Newsletter #153: March, 2018
© Chris Harris. All rights reserved.
As I ween myself off social media, I will continue to share monthly Newsletters, and also, place a greater emphasis on weekly blog posts. Newsletters will emphasis photographic adventures, while blog posts will concentrate on the photographic attributes of one or two images. Stories behind the images, along with photographic tips and ideas will be a part of both platforms.
If you wish to receive blog post notifications, please subscribe to my Blog. I hope you will join me.
This month’s visual adventures:
A Drive to the Dentist: the long route!
The Ford Dealership: where accidents unhappen!
A Drive to the Dentist: the long route!
My dentist, Dr. Wassenaar, practices in Williams Lake, about an hour north of where I live. Previous appointments have always been in the morning, but this time it was scheduled for the late afternoon. Over morning coffee, I decided on a new plan for my day; I would bring my camera gear and drive to my dentist via Farwell Canyon! It would definitely be a longer route but, I hoped, worth the effort.
How many times have I driven past these fences and telephone poles without ever noticing the beauty of how these oblique lines lead ones eyes and attention to the horizon, and the heavens beyond? I pulled over to the shoulder, backed up a bit, and then made this image. It was a great start to my day.
Fences awaiting round-up
Once again, I have passed these fences many times, but on this particular day, I saw them differently. After making this documentary image, I studied the fence lines and decided to render them in abstract. By setting my ISO to 100, and my aperture to f-32, I was able to stop down my shutter speed to 1/20 sec. Then, after carefully choosing my fence line composition, I panned horizontally to make the image below. By de-emphasizing the fence details, I was able to place a greater emphasis on the elements of line, tone and colour. The resulting shapes of white snow are equally important to the final composition.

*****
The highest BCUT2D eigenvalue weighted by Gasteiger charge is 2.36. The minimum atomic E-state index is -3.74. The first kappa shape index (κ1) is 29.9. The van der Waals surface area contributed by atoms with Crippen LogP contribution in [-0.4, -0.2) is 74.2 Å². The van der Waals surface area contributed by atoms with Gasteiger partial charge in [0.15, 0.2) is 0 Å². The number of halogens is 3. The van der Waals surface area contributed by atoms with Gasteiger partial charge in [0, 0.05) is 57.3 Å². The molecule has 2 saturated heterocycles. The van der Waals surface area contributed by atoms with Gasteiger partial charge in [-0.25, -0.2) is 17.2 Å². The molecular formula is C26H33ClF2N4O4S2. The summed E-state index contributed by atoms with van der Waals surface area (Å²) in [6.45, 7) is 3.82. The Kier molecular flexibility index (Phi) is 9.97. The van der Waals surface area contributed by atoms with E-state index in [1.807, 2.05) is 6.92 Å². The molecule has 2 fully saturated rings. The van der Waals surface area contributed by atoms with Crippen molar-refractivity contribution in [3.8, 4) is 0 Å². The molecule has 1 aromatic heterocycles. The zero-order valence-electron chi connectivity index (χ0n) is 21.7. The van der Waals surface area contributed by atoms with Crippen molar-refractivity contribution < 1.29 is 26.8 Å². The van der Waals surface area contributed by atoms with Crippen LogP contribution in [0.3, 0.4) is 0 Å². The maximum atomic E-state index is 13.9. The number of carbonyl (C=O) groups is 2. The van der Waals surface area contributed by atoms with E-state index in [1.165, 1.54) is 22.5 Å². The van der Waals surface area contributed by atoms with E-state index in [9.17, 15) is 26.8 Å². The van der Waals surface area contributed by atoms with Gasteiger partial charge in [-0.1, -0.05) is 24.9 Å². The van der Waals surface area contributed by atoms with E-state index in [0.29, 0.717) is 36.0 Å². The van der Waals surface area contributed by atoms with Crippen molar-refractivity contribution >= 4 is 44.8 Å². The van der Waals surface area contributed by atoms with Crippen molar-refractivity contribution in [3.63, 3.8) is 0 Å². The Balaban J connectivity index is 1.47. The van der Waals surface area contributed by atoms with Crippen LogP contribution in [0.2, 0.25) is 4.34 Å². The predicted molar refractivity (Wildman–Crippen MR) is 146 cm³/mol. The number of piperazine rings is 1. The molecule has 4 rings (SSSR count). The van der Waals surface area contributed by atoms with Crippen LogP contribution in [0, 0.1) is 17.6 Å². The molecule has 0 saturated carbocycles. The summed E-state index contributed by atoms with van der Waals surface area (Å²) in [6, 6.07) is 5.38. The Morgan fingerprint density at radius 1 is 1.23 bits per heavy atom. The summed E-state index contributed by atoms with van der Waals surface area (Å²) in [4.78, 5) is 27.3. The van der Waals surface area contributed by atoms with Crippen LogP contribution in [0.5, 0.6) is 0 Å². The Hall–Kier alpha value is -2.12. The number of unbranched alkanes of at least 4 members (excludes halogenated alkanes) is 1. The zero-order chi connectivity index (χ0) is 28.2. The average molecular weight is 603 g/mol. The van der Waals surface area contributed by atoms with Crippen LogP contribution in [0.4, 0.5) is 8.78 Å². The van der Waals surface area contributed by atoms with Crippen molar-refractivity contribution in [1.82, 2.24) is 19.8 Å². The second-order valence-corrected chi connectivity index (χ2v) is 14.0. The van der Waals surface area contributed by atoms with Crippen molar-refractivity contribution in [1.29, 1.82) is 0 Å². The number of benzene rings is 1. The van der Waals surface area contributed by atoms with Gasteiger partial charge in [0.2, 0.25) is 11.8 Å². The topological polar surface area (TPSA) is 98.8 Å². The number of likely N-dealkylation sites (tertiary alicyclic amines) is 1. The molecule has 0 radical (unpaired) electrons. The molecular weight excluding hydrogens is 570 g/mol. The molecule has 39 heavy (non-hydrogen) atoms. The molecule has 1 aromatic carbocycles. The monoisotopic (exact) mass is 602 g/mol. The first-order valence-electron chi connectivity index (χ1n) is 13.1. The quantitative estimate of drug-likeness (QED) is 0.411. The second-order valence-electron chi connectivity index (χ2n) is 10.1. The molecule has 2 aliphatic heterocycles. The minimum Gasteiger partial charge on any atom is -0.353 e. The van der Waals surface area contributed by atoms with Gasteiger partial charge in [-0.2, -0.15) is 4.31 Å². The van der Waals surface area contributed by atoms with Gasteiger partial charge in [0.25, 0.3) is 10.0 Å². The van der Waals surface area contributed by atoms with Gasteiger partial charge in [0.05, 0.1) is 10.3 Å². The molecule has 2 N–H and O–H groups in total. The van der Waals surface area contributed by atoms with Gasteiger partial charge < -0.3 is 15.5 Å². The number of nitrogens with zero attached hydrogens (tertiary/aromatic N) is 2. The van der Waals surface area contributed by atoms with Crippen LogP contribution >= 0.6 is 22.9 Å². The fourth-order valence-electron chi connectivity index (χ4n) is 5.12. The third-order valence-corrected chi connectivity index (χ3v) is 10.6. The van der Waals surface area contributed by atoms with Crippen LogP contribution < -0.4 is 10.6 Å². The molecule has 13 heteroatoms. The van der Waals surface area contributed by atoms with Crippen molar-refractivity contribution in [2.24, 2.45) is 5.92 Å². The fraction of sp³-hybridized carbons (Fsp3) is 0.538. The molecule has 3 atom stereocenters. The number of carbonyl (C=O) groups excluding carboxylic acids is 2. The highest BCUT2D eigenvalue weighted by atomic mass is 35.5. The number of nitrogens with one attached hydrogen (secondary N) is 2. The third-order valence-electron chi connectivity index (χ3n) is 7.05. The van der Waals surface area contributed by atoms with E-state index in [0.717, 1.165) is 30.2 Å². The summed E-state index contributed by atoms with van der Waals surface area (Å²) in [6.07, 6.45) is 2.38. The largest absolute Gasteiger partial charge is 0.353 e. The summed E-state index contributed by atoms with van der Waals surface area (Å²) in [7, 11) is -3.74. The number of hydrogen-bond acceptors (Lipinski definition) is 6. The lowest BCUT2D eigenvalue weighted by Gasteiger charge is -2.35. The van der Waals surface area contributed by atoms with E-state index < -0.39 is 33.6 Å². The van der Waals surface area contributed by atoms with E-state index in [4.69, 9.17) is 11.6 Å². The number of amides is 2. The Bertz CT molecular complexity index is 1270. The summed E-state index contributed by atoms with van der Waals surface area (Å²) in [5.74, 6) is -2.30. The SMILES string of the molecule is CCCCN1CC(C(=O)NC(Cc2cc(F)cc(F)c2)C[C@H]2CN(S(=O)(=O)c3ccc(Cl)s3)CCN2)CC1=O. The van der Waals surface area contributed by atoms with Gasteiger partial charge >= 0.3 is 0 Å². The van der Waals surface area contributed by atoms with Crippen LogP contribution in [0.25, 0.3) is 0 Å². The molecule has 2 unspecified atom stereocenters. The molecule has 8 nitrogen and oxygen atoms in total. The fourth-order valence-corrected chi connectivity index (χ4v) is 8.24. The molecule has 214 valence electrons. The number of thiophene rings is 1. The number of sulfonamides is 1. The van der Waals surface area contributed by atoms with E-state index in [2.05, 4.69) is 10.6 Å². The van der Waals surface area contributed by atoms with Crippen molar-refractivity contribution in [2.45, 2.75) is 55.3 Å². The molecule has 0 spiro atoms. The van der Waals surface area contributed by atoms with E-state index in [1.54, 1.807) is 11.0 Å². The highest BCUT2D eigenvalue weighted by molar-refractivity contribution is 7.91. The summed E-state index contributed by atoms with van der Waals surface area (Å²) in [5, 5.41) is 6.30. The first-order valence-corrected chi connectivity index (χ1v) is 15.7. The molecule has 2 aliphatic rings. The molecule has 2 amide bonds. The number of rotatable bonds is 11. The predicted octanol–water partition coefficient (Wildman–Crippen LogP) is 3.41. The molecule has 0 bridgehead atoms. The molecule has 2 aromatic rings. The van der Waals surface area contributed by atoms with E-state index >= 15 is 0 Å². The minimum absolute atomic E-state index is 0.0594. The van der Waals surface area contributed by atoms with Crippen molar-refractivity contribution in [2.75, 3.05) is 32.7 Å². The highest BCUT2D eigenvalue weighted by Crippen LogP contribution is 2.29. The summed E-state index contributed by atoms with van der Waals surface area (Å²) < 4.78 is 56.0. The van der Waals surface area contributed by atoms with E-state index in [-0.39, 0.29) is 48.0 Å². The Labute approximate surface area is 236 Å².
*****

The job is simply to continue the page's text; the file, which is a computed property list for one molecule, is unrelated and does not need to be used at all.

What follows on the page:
More about visual design than fences for cows: abstract
As the sun popped out from behind the clouds, tonal contrast increased, providing very different photographic opportunities.
Emotional responses change dramatically with direct sunlight
The playful dance of shadow and light
When strong direct light reflected off the slopping snow-covered grasslands, almost blinding me, I thought in terms of black and white. I later processed these next two images as such.
Feeling a powerful response to the tones, textures, and shapes around me, I made several compositions while looking into the light.
Silhouetted aspen copse
In winter landscapes, the elements of line, shape and tonal contrast are enhanced and powerfully emphasized. I can’t help but be visually drawn to them. In the next two images, I returned to the technique of panning my camera at slow shutter speeds to soften the lines which defined these elements.
The road to Farwell Canyon: absract
The softening of lines adds expression to the various shapes: abstract